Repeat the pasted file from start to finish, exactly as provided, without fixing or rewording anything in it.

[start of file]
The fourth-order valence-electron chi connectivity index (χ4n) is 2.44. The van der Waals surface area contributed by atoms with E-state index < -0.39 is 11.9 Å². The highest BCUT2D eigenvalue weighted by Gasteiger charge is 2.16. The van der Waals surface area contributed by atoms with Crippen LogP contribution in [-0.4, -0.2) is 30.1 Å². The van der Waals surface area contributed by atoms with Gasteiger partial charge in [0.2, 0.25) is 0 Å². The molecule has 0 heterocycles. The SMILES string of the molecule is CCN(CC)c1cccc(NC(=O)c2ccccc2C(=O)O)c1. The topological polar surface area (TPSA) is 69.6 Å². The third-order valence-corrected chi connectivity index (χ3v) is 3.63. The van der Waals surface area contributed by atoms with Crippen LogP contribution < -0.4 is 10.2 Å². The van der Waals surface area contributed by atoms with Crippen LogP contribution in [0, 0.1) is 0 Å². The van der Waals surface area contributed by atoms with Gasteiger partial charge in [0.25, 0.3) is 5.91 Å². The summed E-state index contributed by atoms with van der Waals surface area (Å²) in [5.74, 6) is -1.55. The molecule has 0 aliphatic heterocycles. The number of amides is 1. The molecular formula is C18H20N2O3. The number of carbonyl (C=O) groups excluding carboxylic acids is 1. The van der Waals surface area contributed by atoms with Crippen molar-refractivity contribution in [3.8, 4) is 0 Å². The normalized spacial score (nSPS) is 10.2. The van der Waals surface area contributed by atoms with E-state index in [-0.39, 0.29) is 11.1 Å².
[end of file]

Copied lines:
The fourth-order valence-electron chi connectivity index (χ4n) is 2.44. The van der Waals surface area contributed by atoms with E-state index < -0.39 is 11.9 Å². The highest BCUT2D eigenvalue weighted by Gasteiger charge is 2.16. The van der Waals surface area contributed by atoms with Crippen LogP contribution in [-0.4, -0.2) is 30.1 Å². The van der Waals surface area contributed by atoms with Gasteiger partial charge in [0.2, 0.25) is 0 Å². The molecule has 0 heterocycles. The SMILES string of the molecule is CCN(CC)c1cccc(NC(=O)c2ccccc2C(=O)O)c1. The topological polar surface area (TPSA) is 69.6 Å². The third-order valence-corrected chi connectivity index (χ3v) is 3.63. The van der Waals surface area contributed by atoms with Crippen LogP contribution < -0.4 is 10.2 Å². The van der Waals surface area contributed by atoms with Crippen LogP contribution in [0, 0.1) is 0 Å². The van der Waals surface area contributed by atoms with Gasteiger partial charge in [0.25, 0.3) is 5.91 Å². The summed E-state index contributed by atoms with van der Waals surface area (Å²) in [5.74, 6) is -1.55. The molecule has 0 aliphatic heterocycles. The number of amides is 1. The molecular formula is C18H20N2O3. The number of carbonyl (C=O) groups excluding carboxylic acids is 1. The van der Waals surface area contributed by atoms with Crippen molar-refractivity contribution in [3.8, 4) is 0 Å². The normalized spacial score (nSPS) is 10.2. The van der Waals surface area contributed by atoms with E-state index in [-0.39, 0.29) is 11.1 Å².